While in the capital city of Luxembourg last week, I happened upon a mid-century building near the 'red bridge' which spans one of the gorges cutting through the city. Enticed by the geometric shapes of rocks of various colours stamped into concrete, I detoured to take a quick look and was pleasantly surprised. The Grand Theatre de Luxembourg was designed by Parisian architect Alain Bourbonnais and built in 1959-63, commissioned and completed in time for the city's millennium celebration. The building was renovated in 2002-03 by the Berlin architectural firm, Gerling + Arendt Planungsgesellschaft mbH, as it was in dire need of updated stage technologies, lighting and acoustics. The building is the city's major venue for ballet, drama and opera productions, and also hosted the Eurovision Song Contest twice, once in 1973 and again in 1984. Bourbonnais was also the architect of the beautiful modern church, l'eglise Stella Matutina in the western Paris suburb Saint-Cloud-Montretout, and of the gare de Nation, located on the edge of the 11th and 12th arrondissements of Paris.
Bourbonnais (1925 – 1988) was an enthusiastic collector of Art Brut. In 1983, he established The Fabuloserie, a museum for his collection in Dicy, France. His widow, Caroline Bourbonnais, still manages the museum today. Bourbonnais collected pieces by unknown artists outside the artist community – farmers, miners, factory workers, etc. The creators were all thinkers, inventors, tinkerers, who created art out of discarded objects. As a young man, Bourbonnais had aspired to be a painter, but practicality and his parent's urges led him to architecture, which gave him the creative canvas he seeked. While on a site visit in the central country of France, he spotted some strange figurine creatures on the shelf of a pub. The barman told Bourbonnais that the Innkeeper carved them out of tree roots he found in the nearby dam. Caroline recounts how from that point on, whenever they took a holiday in the country, Alain would say to the locals, "We heard that in the region, there is a man or woman, we do not know very well, which makes things not seen anywhere else." Inevitably, they would be directed to these creators who Caroline said were often locked in their solitary, dream-like world. Then Alain arrived unexpectedly and gave them the praise, assurance and acceptance that they had been longing for, a "moment of grace". Michel Ragon, art critic and friend of Bourbonnais, said The Fabuloserie was not a museum per se, but a cabinet of curiosities. It is a celebration of nonconformity, of 'art outside the standards'.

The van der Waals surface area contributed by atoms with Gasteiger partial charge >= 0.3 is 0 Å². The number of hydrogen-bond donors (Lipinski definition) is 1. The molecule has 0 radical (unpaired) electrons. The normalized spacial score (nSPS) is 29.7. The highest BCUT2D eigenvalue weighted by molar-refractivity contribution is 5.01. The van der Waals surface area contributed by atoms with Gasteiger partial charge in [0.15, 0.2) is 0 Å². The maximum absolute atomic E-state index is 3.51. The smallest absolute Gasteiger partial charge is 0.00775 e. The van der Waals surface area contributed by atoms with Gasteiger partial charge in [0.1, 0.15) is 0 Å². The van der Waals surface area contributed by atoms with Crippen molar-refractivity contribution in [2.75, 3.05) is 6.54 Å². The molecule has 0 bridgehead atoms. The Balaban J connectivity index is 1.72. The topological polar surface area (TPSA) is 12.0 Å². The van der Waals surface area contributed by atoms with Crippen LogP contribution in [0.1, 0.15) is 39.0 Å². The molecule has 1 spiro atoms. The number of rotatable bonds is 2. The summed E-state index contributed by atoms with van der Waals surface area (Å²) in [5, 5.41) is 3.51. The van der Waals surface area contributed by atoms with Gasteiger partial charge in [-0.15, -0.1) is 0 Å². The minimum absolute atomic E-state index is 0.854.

One of the most celebrated artists on show is Pierre Avezard, affectionately known as Petit Pierre. Born partially deaf and with physical deformities, Pierre grew up on the outside, taken out of school after only two years and ignored by most of those around him. In effect, he developed an astute eye for observation and a profound ability to understand how things worked mechanically. He tinkered with metal scraps found around his parent's farm and created a crane propelled by his bicycle which he used to drop beets into the pen of his favourite cow. His most well-known work is the carousel now housed at The Fabuloserie. For 20 years (1937-57), Pierre worked on his beloved carousel, collecting materials which the rest of society regarded as worthless. Many curious onlookers were drawn to see his gigantic undertaking and he charmed them with his unguarded kindness and exceptionally unique vision. One visitor's recount of his experience demonstrates the awe inspired by the intricacy of the spectacle. "The magic was beginning to invade the soul of every visitor: the small world tin animated in a whirlwind of fantasy in which fantasy and reality blended perfectly. Bicycles, trucks, carts circulated in all directions, planes circling in the sky, the village policeman sat down at [a] table, a few couples whirling, a ball field, a skytrain and a cable passing over the heads, fishermen came out of big fish in April, a cyclist trying to catch a rail car without end, the farm animals were moving here and there." Video of Petit Pierre's creations at The Fabuloserie.
"We live, yes, in a materialist society so commonplace, and stressed over the market because the race to the carrot is more rapid than our imagination, our vital need for dreams we are stolen." Caroline attests that in this society, The Fabuloserie stands as a "message of hope, faith in man to do by giving those who are not allowed to plunder their imagination." Caroline's full account of the creation of The Fabuloserie can be read here.
New York Times article of Petit Pierre and The Fabuloserie.
Caroline Engel for Danish Teak Classics